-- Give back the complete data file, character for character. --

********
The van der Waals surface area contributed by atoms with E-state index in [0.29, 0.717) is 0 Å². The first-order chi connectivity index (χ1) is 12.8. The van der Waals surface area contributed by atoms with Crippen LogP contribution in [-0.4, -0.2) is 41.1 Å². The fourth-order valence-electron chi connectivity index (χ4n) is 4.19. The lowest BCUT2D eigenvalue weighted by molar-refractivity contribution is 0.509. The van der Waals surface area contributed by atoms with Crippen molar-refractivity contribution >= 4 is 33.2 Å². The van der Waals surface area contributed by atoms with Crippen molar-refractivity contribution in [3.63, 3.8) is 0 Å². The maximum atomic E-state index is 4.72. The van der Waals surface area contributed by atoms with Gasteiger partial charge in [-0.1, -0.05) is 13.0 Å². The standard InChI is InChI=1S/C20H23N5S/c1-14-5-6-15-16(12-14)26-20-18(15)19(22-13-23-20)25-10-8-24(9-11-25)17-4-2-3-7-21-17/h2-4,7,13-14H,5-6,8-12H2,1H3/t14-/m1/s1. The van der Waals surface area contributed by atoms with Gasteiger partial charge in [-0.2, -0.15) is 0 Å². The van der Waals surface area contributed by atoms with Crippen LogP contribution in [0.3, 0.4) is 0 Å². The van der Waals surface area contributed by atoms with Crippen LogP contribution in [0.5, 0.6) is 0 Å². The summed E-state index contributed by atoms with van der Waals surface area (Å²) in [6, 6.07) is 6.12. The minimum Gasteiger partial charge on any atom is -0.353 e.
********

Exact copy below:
The van der Waals surface area contributed by atoms with E-state index in [0.29, 0.717) is 0 Å². The first-order chi connectivity index (χ1) is 12.8. The van der Waals surface area contributed by atoms with Crippen LogP contribution in [-0.4, -0.2) is 41.1 Å². The fourth-order valence-electron chi connectivity index (χ4n) is 4.19. The lowest BCUT2D eigenvalue weighted by molar-refractivity contribution is 0.509. The van der Waals surface area contributed by atoms with Crippen molar-refractivity contribution >= 4 is 33.2 Å². The van der Waals surface area contributed by atoms with Crippen molar-refractivity contribution in [3.63, 3.8) is 0 Å². The maximum atomic E-state index is 4.72. The van der Waals surface area contributed by atoms with Gasteiger partial charge in [-0.1, -0.05) is 13.0 Å². The standard InChI is InChI=1S/C20H23N5S/c1-14-5-6-15-16(12-14)26-20-18(15)19(22-13-23-20)25-10-8-24(9-11-25)17-4-2-3-7-21-17/h2-4,7,13-14H,5-6,8-12H2,1H3/t14-/m1/s1. The van der Waals surface area contributed by atoms with Gasteiger partial charge in [-0.2, -0.15) is 0 Å². The van der Waals surface area contributed by atoms with Crippen LogP contribution in [0.3, 0.4) is 0 Å². The van der Waals surface area contributed by atoms with Crippen LogP contribution in [0.5, 0.6) is 0 Å². The summed E-state index contributed by atoms with van der Waals surface area (Å²) in [6, 6.07) is 6.12. The minimum Gasteiger partial charge on any atom is -0.353 e.